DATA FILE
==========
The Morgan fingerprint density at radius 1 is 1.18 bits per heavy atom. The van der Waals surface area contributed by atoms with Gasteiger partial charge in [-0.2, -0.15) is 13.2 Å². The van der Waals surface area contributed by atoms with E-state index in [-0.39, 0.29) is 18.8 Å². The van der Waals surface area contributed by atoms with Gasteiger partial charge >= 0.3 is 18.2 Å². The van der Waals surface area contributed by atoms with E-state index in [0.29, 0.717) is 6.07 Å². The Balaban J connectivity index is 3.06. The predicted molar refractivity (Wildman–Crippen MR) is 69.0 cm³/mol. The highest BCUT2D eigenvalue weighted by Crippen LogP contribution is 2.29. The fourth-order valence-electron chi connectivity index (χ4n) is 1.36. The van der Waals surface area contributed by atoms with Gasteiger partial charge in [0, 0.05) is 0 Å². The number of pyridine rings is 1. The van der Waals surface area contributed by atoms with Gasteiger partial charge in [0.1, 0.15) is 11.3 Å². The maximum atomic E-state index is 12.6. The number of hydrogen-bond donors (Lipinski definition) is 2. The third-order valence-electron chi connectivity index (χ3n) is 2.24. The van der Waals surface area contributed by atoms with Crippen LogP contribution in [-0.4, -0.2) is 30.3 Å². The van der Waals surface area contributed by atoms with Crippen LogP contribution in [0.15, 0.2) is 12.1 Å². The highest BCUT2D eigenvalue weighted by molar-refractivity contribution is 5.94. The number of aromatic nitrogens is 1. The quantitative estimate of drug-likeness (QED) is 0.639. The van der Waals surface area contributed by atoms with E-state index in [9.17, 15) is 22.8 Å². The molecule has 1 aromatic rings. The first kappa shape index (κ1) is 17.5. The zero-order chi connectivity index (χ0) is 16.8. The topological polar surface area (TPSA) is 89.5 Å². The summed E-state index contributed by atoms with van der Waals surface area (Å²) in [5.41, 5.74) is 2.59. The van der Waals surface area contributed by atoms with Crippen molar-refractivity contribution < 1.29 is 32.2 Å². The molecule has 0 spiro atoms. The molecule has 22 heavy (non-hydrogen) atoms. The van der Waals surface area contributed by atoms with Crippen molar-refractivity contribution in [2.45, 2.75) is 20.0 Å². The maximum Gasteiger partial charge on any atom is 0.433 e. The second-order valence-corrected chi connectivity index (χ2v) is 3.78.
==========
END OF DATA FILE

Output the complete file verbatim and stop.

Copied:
The Morgan fingerprint density at radius 1 is 1.18 bits per heavy atom. The van der Waals surface area contributed by atoms with Gasteiger partial charge in [-0.2, -0.15) is 13.2 Å². The van der Waals surface area contributed by atoms with E-state index in [-0.39, 0.29) is 18.8 Å². The van der Waals surface area contributed by atoms with Gasteiger partial charge >= 0.3 is 18.2 Å². The van der Waals surface area contributed by atoms with E-state index in [0.29, 0.717) is 6.07 Å². The Balaban J connectivity index is 3.06. The predicted molar refractivity (Wildman–Crippen MR) is 69.0 cm³/mol. The highest BCUT2D eigenvalue weighted by Crippen LogP contribution is 2.29. The fourth-order valence-electron chi connectivity index (χ4n) is 1.36. The van der Waals surface area contributed by atoms with Gasteiger partial charge in [0, 0.05) is 0 Å². The number of pyridine rings is 1. The van der Waals surface area contributed by atoms with Gasteiger partial charge in [0.1, 0.15) is 11.3 Å². The maximum atomic E-state index is 12.6. The number of hydrogen-bond donors (Lipinski definition) is 2. The third-order valence-electron chi connectivity index (χ3n) is 2.24. The van der Waals surface area contributed by atoms with Crippen LogP contribution in [-0.4, -0.2) is 30.3 Å². The van der Waals surface area contributed by atoms with Crippen LogP contribution in [0.15, 0.2) is 12.1 Å². The highest BCUT2D eigenvalue weighted by molar-refractivity contribution is 5.94. The number of aromatic nitrogens is 1. The quantitative estimate of drug-likeness (QED) is 0.639. The van der Waals surface area contributed by atoms with E-state index in [9.17, 15) is 22.8 Å². The molecule has 1 aromatic rings. The first kappa shape index (κ1) is 17.5. The zero-order chi connectivity index (χ0) is 16.8. The topological polar surface area (TPSA) is 89.5 Å². The summed E-state index contributed by atoms with van der Waals surface area (Å²) in [5.41, 5.74) is 2.59. The van der Waals surface area contributed by atoms with Crippen molar-refractivity contribution < 1.29 is 32.2 Å². The molecule has 0 spiro atoms. The molecule has 22 heavy (non-hydrogen) atoms. The van der Waals surface area contributed by atoms with Crippen molar-refractivity contribution in [2.45, 2.75) is 20.0 Å². The maximum Gasteiger partial charge on any atom is 0.433 e. The second-order valence-corrected chi connectivity index (χ2v) is 3.78.